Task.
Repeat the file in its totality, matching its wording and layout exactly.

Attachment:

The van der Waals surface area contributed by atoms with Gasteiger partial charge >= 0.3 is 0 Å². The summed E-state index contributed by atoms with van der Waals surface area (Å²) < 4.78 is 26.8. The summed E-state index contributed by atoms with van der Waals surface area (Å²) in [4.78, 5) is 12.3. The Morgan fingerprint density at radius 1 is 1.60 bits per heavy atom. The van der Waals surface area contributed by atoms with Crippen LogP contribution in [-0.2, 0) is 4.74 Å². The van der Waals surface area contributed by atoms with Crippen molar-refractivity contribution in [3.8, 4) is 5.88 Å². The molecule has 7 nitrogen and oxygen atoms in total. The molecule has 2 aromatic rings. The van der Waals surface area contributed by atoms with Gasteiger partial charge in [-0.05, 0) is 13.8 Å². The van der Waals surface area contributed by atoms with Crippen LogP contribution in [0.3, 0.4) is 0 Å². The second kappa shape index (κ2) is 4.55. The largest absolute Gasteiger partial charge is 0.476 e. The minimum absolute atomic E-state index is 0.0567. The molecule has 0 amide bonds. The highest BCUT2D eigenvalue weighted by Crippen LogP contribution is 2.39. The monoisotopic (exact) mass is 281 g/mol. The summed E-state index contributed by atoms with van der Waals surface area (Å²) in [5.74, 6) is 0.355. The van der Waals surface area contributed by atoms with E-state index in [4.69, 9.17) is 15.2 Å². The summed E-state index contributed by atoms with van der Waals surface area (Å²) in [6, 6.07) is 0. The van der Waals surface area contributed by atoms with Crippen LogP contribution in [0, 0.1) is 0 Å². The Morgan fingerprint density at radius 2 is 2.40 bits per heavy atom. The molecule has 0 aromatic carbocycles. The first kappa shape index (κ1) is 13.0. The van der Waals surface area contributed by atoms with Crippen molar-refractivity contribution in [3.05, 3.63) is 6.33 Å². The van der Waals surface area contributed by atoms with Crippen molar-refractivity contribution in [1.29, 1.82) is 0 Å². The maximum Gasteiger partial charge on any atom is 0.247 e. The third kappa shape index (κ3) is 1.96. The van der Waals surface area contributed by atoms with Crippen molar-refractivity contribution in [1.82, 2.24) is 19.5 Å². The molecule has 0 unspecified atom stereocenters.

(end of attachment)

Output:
The van der Waals surface area contributed by atoms with Gasteiger partial charge >= 0.3 is 0 Å². The summed E-state index contributed by atoms with van der Waals surface area (Å²) < 4.78 is 26.8. The summed E-state index contributed by atoms with van der Waals surface area (Å²) in [4.78, 5) is 12.3. The Morgan fingerprint density at radius 1 is 1.60 bits per heavy atom. The van der Waals surface area contributed by atoms with Crippen LogP contribution in [-0.2, 0) is 4.74 Å². The van der Waals surface area contributed by atoms with Crippen molar-refractivity contribution in [3.8, 4) is 5.88 Å². The molecule has 7 nitrogen and oxygen atoms in total. The molecule has 2 aromatic rings. The van der Waals surface area contributed by atoms with Gasteiger partial charge in [-0.05, 0) is 13.8 Å². The van der Waals surface area contributed by atoms with Crippen LogP contribution in [0.3, 0.4) is 0 Å². The second kappa shape index (κ2) is 4.55. The largest absolute Gasteiger partial charge is 0.476 e. The minimum absolute atomic E-state index is 0.0567. The molecule has 0 amide bonds. The highest BCUT2D eigenvalue weighted by Crippen LogP contribution is 2.39. The monoisotopic (exact) mass is 281 g/mol. The summed E-state index contributed by atoms with van der Waals surface area (Å²) in [5.74, 6) is 0.355. The van der Waals surface area contributed by atoms with E-state index in [4.69, 9.17) is 15.2 Å². The summed E-state index contributed by atoms with van der Waals surface area (Å²) in [6, 6.07) is 0. The van der Waals surface area contributed by atoms with Crippen LogP contribution in [0, 0.1) is 0 Å². The Morgan fingerprint density at radius 2 is 2.40 bits per heavy atom. The molecule has 0 aromatic carbocycles. The first kappa shape index (κ1) is 13.0. The van der Waals surface area contributed by atoms with Crippen molar-refractivity contribution in [3.05, 3.63) is 6.33 Å². The van der Waals surface area contributed by atoms with Crippen molar-refractivity contribution in [1.29, 1.82) is 0 Å². The maximum Gasteiger partial charge on any atom is 0.247 e. The third kappa shape index (κ3) is 1.96. The van der Waals surface area contributed by atoms with Crippen molar-refractivity contribution in [1.82, 2.24) is 19.5 Å². The molecule has 0 unspecified atom stereocenters.